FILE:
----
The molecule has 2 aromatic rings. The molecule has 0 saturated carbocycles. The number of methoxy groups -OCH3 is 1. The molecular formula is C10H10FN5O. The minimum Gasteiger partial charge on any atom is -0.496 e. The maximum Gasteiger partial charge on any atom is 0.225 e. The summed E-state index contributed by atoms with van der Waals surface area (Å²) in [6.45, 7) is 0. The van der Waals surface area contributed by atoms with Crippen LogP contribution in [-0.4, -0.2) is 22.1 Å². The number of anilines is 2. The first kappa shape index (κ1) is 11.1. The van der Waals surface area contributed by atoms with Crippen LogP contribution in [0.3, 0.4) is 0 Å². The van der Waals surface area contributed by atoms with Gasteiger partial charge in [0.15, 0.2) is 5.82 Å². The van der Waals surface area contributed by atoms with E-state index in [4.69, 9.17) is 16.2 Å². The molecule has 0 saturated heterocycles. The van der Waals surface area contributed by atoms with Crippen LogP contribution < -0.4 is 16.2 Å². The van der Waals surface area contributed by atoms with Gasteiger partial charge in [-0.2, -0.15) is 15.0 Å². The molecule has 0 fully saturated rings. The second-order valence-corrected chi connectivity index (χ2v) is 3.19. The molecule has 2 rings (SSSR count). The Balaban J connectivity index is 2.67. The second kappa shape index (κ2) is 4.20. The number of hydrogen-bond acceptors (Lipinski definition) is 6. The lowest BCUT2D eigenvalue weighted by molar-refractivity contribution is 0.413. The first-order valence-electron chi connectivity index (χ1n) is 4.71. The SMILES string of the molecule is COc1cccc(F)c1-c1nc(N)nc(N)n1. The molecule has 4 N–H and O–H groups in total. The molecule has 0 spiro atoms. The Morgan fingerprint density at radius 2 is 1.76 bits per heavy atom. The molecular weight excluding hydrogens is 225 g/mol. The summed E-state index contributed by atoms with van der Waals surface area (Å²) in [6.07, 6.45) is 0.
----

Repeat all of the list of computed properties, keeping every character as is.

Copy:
The molecule has 2 aromatic rings. The molecule has 0 saturated carbocycles. The number of methoxy groups -OCH3 is 1. The molecular formula is C10H10FN5O. The minimum Gasteiger partial charge on any atom is -0.496 e. The maximum Gasteiger partial charge on any atom is 0.225 e. The summed E-state index contributed by atoms with van der Waals surface area (Å²) in [6.45, 7) is 0. The van der Waals surface area contributed by atoms with Crippen LogP contribution in [-0.4, -0.2) is 22.1 Å². The number of anilines is 2. The first kappa shape index (κ1) is 11.1. The van der Waals surface area contributed by atoms with Crippen LogP contribution in [0.3, 0.4) is 0 Å². The van der Waals surface area contributed by atoms with Gasteiger partial charge in [0.15, 0.2) is 5.82 Å². The van der Waals surface area contributed by atoms with E-state index in [4.69, 9.17) is 16.2 Å². The molecule has 0 saturated heterocycles. The van der Waals surface area contributed by atoms with Crippen LogP contribution < -0.4 is 16.2 Å². The van der Waals surface area contributed by atoms with Gasteiger partial charge in [-0.2, -0.15) is 15.0 Å². The molecule has 0 fully saturated rings. The second-order valence-corrected chi connectivity index (χ2v) is 3.19. The molecule has 2 rings (SSSR count). The Balaban J connectivity index is 2.67. The second kappa shape index (κ2) is 4.20. The number of hydrogen-bond acceptors (Lipinski definition) is 6. The lowest BCUT2D eigenvalue weighted by molar-refractivity contribution is 0.413. The first-order valence-electron chi connectivity index (χ1n) is 4.71. The SMILES string of the molecule is COc1cccc(F)c1-c1nc(N)nc(N)n1. The molecule has 4 N–H and O–H groups in total. The molecule has 0 spiro atoms. The Morgan fingerprint density at radius 2 is 1.76 bits per heavy atom. The molecular weight excluding hydrogens is 225 g/mol. The summed E-state index contributed by atoms with van der Waals surface area (Å²) in [6.07, 6.45) is 0.